English   español  
Please use this identifier to cite or link to this item: http://hdl.handle.net/10261/244140
Share/Impact:
Statistics
logo share SHARE logo core CORE   Add this article to your Mendeley library MendeleyBASE

Visualizar otros formatos: MARC | Dublin Core | RDF | ORE | MODS | METS | DIDL | DATACITE
Exportar a otros formatos:

Title

Loss of Key Riparian Plant SpeciesImpacts Stream Ecosystem Functioning

AuthorsAlonso, Alberto; Pérez, Javier; Monroy, Silvia; López-Rojo, Naiara; Basaguren, Ana; Bosch, Jaime CSIC ORCID ; Boyero, Luz CSIC ORCID
KeywordsLitter decomposition
Alder
Non-random species loss
Aquatic hyphomycetes
Detritivores
Macroinvertebrates
Net diversity effect
Plant diversity
Issue Date28-Jan-2021
PublisherSpringer Nature
CitationEcosystems (2021)
AbstractLeaf litter of alder (Alnus glutinosa) is a key resource to detrital stream food webs. Due to its high quality and palatability, it is readily colonised by microorganisms and consumed by detritivores, contributing significantly to carbon and nutrient cycling and to ecosystem functioning. Given that this species has declined due to the spread of the pathogen Phytophthora alni, we investigated how its loss would alter leaf litter decomposition and associated stream assemblages of aquatic hyphomycetes and invertebrates, in a field experiment conducted in three streams. We compared litter mixtures containing alder plus three other species (Corylus avellana, Quercus robur and Salix atrocinerea; that is, 4-species treatments) with mixtures that excluded alder (3-species treatments) and all the monocultures (1-species treatments). The loss of alder reduced decomposition rates, despite the existence of an overall negative diversity effect after 3 weeks of exposure (that is, monocultures decomposed faster than mixtures) and no diversity effect after 6 weeks. Aquatic hyphomycete and detritivore assemblage structure in the mixture without alder differed from those of the mixture with alder and the monocultures, and the former had lower fungal sporulation rate and taxon richness. Our results suggest that alder loss from the riparian vegetation can significantly slow down the processing of organic matter in streams and produce shifts in stream assemblages, with potential consequences on overall ecosystem functioning. We highlight the importance of assessing the ecological consequences of losing single species, particularly those especially vulnerable to stressors, to complement the multiple studies that have assessed the effects of random species loss.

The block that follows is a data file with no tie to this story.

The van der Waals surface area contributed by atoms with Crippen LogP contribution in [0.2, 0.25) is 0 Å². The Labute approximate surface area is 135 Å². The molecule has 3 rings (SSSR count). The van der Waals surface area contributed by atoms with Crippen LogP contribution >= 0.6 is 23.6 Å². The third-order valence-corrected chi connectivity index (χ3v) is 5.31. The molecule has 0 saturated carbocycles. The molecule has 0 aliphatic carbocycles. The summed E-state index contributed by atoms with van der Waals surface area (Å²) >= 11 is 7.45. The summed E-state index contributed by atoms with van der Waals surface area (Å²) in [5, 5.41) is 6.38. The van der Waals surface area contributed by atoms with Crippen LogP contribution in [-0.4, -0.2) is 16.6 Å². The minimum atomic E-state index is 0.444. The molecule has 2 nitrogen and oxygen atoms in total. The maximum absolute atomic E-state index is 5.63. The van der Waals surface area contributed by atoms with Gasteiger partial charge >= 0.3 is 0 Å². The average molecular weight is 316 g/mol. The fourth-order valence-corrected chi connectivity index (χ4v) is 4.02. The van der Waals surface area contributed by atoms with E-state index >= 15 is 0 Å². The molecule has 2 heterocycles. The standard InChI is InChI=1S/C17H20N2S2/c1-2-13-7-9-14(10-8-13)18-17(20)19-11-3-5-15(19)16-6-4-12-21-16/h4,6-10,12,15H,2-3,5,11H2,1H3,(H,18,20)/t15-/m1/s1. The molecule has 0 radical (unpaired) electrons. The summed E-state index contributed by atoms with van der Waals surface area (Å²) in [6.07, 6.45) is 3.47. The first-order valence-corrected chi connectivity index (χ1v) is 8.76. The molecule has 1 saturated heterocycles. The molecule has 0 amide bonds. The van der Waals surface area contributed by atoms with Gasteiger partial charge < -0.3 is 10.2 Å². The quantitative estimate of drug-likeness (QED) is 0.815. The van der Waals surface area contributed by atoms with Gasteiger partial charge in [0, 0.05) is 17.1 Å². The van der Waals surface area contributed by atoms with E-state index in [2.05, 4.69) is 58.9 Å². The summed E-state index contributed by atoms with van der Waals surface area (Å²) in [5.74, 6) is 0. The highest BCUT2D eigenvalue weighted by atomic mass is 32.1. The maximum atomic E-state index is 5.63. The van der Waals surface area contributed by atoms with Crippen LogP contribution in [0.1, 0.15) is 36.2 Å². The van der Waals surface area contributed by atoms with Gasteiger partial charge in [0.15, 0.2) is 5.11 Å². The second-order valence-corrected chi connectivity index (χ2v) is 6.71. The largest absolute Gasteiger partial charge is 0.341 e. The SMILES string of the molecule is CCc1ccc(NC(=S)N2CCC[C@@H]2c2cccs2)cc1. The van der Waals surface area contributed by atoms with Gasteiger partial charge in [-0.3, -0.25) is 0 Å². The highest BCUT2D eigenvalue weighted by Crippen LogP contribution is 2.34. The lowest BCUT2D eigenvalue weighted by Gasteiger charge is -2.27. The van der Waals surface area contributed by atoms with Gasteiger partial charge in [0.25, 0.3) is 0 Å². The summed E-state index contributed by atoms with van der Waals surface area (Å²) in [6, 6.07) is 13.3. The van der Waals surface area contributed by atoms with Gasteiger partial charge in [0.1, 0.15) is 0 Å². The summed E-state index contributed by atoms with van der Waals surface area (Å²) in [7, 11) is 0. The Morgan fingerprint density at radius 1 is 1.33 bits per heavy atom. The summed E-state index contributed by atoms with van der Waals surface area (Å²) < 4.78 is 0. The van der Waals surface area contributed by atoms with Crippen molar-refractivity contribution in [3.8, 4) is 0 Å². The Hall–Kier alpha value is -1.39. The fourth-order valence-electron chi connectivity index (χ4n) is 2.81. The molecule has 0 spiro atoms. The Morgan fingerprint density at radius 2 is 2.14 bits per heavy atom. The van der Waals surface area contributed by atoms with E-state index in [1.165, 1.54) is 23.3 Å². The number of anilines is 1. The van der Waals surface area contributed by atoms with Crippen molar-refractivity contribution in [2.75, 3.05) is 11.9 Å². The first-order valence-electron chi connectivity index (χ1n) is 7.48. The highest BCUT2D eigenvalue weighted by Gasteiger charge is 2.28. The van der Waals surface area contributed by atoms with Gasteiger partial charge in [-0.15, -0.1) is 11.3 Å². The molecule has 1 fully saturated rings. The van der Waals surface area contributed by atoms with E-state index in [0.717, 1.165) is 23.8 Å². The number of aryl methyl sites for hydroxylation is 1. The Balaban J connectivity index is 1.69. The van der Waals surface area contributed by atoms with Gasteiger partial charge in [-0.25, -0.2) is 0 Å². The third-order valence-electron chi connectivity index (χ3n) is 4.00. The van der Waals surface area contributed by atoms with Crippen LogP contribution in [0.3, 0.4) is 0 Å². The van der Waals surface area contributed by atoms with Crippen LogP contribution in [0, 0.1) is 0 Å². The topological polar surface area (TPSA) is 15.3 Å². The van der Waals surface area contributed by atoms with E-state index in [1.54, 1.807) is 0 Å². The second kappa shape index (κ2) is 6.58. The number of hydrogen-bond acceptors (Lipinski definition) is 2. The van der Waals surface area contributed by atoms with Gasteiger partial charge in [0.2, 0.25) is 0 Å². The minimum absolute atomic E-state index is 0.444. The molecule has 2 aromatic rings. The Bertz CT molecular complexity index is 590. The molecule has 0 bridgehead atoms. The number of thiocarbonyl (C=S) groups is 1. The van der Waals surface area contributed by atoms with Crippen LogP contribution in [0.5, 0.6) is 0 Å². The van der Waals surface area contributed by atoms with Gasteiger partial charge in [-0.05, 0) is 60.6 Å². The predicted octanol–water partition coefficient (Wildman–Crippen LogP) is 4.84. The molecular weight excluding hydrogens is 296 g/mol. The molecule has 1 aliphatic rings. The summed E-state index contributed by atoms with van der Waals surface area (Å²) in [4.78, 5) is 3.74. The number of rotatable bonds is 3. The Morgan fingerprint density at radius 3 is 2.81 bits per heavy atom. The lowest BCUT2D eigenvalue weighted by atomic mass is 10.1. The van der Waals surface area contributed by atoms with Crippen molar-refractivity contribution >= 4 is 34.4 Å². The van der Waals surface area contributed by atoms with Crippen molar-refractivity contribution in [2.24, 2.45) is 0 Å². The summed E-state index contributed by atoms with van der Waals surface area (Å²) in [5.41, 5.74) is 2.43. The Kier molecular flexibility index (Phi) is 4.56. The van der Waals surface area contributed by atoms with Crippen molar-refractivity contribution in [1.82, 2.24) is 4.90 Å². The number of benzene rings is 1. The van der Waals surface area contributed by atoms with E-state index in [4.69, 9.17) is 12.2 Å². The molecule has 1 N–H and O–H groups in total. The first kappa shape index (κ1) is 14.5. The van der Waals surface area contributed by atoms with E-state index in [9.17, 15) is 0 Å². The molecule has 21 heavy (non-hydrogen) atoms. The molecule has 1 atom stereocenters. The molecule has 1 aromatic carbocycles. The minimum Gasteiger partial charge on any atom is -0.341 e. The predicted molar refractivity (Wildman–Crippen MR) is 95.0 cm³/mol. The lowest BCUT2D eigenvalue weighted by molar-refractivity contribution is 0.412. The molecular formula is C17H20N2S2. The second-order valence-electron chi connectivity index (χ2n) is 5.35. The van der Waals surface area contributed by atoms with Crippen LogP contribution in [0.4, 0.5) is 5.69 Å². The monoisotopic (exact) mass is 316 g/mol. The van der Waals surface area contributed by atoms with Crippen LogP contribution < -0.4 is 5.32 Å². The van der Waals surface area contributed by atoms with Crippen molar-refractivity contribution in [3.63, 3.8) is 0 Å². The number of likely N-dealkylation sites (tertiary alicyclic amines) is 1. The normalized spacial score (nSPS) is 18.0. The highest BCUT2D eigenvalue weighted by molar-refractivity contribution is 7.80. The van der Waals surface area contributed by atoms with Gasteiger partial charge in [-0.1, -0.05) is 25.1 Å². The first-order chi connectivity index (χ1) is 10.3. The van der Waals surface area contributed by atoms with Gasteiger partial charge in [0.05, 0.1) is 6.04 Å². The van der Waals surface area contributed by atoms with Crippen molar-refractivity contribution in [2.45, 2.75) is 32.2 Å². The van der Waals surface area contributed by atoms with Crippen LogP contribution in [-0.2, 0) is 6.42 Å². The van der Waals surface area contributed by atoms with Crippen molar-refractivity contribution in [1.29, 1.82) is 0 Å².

Publisher version (URL)https://link.springer.com/article/10.1007/s10021-020-00592-7
URIhttp://hdl.handle.net/10261/244140
DOIhttps://doi.org/10.1007/s10021-020-00592-7
ISSN1432-9840
Appears in Collections:(MNCN) Artículos
Files in This Item:
File Description SizeFormat 
accesoRestringido.pdf15,38 kBAdobe PDFThumbnail
View/Open
Show full item record
Review this work
 


WARNING: Items in Digital.CSIC are protected by copyright, with all rights reserved, unless otherwise indicated.